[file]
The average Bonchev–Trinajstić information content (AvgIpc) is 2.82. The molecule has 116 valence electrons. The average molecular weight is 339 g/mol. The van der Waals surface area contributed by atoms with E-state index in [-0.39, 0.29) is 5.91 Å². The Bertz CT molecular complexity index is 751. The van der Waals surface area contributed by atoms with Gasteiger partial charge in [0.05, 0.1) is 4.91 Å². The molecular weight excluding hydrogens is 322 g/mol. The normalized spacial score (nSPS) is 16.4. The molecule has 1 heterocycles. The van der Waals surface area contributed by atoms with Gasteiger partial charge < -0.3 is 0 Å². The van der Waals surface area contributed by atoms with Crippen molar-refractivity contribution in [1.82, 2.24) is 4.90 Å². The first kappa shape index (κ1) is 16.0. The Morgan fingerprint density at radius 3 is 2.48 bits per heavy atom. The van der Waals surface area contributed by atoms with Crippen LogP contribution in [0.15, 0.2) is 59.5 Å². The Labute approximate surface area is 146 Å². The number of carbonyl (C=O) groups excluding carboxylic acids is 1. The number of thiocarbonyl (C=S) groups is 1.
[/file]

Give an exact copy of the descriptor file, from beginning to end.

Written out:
The average Bonchev–Trinajstić information content (AvgIpc) is 2.82. The molecule has 116 valence electrons. The average molecular weight is 339 g/mol. The van der Waals surface area contributed by atoms with E-state index in [-0.39, 0.29) is 5.91 Å². The Bertz CT molecular complexity index is 751. The van der Waals surface area contributed by atoms with Gasteiger partial charge in [0.05, 0.1) is 4.91 Å². The molecular weight excluding hydrogens is 322 g/mol. The normalized spacial score (nSPS) is 16.4. The molecule has 1 heterocycles. The van der Waals surface area contributed by atoms with Gasteiger partial charge < -0.3 is 0 Å². The van der Waals surface area contributed by atoms with Crippen molar-refractivity contribution in [1.82, 2.24) is 4.90 Å². The first kappa shape index (κ1) is 16.0. The Morgan fingerprint density at radius 3 is 2.48 bits per heavy atom. The van der Waals surface area contributed by atoms with Crippen LogP contribution in [0.15, 0.2) is 59.5 Å². The Labute approximate surface area is 146 Å². The number of carbonyl (C=O) groups excluding carboxylic acids is 1. The number of thiocarbonyl (C=S) groups is 1.